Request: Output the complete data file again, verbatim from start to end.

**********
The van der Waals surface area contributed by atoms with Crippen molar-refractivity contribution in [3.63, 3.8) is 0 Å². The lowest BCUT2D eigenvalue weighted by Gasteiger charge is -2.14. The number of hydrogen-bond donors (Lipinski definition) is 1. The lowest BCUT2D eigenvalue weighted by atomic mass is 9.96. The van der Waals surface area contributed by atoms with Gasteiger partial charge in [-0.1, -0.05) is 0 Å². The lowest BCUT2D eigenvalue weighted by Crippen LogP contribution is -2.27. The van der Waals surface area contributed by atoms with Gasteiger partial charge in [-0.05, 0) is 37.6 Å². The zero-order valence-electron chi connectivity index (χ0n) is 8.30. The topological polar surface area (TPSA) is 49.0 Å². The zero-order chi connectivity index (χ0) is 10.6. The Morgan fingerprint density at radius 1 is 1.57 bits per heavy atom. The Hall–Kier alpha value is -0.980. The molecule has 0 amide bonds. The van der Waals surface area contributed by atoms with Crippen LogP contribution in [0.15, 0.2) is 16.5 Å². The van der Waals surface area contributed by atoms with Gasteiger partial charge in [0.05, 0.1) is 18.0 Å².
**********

The van der Waals surface area contributed by atoms with Crippen molar-refractivity contribution in [3.63, 3.8) is 0 Å². The lowest BCUT2D eigenvalue weighted by Gasteiger charge is -2.14. The number of hydrogen-bond donors (Lipinski definition) is 1. The lowest BCUT2D eigenvalue weighted by atomic mass is 9.96. The van der Waals surface area contributed by atoms with Gasteiger partial charge in [-0.1, -0.05) is 0 Å². The lowest BCUT2D eigenvalue weighted by Crippen LogP contribution is -2.27. The van der Waals surface area contributed by atoms with Gasteiger partial charge in [-0.05, 0) is 37.6 Å². The zero-order valence-electron chi connectivity index (χ0n) is 8.30. The topological polar surface area (TPSA) is 49.0 Å². The zero-order chi connectivity index (χ0) is 10.6. The Morgan fingerprint density at radius 1 is 1.57 bits per heavy atom. The Hall–Kier alpha value is -0.980. The molecule has 0 amide bonds. The van der Waals surface area contributed by atoms with Crippen LogP contribution in [0.15, 0.2) is 16.5 Å². The van der Waals surface area contributed by atoms with Gasteiger partial charge in [0.05, 0.1) is 18.0 Å².